And he's absolutely correct when he says that it all starts in school:
Training a student to be sheepish is a lot easier than the alternative. Teaching to the test, ensuring compliant behavior and using fear as a motivator are the easiest and fastest ways to get a kid through school. So why does it surprise us that we graduate so many sheep?
And graduate school? Since the stakes are higher (opportunity cost, tuition and the job market), students fall back on what they've been taught. To be sheep. Well-educated, of course, but compliant nonetheless.
And many organizations go out of their way to hire people that color inside the lines, that demonstrate consistency and compliance. And then they give these people jobs where they are managed via fear. Which leads to sheepwalking. ("I might get fired!")
I've long held the belief that a lot of what's wrong around us can be explained by one simple thing: people are lazy. We accept what we are fed by the media because it's easier than doing the research to try find out what's really going on. We place so much importance on school grades because it's easier to distill a person and their performance over many years down to a single number and compare that against a curve, rather than go to the trouble of finding out who each person really is and what their strengths and weaknesses are (and more importantly, why).
Where I disagree with Godin is when he claims that much of the blame can be laid at the feet of the employer, not the employee. Ultimately, each and every one of us must take responsibility for what we do and the consequences thereof so to point the finger at our employers and say that it is somehow their fault is just plain nuts.
It used to be that finding a good paying career was the path to adult-life stability. Those days are over. What we think of as stability has to change, and how we get to that stability has to change.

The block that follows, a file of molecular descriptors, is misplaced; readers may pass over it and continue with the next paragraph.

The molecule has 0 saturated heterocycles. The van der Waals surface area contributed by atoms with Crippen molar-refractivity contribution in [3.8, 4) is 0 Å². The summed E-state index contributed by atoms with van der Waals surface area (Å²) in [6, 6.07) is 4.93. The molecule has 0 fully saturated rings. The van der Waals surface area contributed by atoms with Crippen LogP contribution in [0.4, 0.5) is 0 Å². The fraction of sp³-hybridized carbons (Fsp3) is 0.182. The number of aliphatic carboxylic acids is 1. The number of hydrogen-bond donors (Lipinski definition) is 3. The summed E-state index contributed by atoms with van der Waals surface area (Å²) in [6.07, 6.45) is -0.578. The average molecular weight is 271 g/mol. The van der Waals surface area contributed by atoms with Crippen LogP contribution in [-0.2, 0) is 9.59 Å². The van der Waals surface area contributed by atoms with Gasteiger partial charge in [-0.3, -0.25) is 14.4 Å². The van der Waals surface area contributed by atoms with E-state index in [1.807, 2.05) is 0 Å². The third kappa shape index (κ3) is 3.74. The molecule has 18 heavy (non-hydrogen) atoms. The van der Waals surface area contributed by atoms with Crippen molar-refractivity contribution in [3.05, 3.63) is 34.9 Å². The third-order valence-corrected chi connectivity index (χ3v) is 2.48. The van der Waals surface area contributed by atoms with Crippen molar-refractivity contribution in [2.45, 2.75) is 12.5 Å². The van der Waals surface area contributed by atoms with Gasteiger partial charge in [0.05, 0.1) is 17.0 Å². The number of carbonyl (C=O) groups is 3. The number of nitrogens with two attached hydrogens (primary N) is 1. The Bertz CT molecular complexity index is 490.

[W]hat else is there to do? Work at IBM until you get a gold watch? There are no more jobs like that - companies are under too much pressure to be lean and flexible (read: layoffs, downsizing, reorgs), so workers have to be, too (read: constantly on the alert for new job possibilities).
Sure, some employers might take a dim view of job-hoppers, but it's increasingly becoming a sellers' market if you're actually any good at what you do  so while they may secretly want sheepwalkers, if they truly want people who are half-way decent, they might just have to suck it up The social contract between employers and the employed is long dead, so why not just do what inspires and excites you instead of sheepwalking your way to that gold watch (maybe)?
It comes back to taking responsibility for yourself. You can no longer rely on, or even expect, your employer to take care of you. You have to be prepared to be "downsized" tomorrow, be able to land on your feet and find another job, perhaps in a completely different field. Flexibility is paramount, as is having a broad range of different skills since specializing is a sure-fire way to torpedo your career.
[C]ommon paths to stability no longer work. Professional degrees used to be viewed as a safe path, but now they box you into uncomfortable spots. PhD’s are having lots of trouble finding work due to the documented glut of qualified candidates, and the MBA is not a huge help to your career unless you go to a top-ten school.
As Trunk says, you should "get good at making transitions". But instead of waiting for them to be imposed upon you, why not go out and make them happen instead
Instability is the new stability. How very Zen
Well, that's actually not quite true. Part of the reason is so that I can focus more on Awasu. The things I do for you guys... And there has long been a dire shortage of competent I.T. people. There's a scary conversation going on right now in tech circles about the large number of people who are unable to do even the simplest programming task in job interviews. I used to be responsible for hiring programmers at one gig I had years ago and while it was never quite this bad, I see no reason for things to have gotten better and would be surprised if they hadn't gotten worse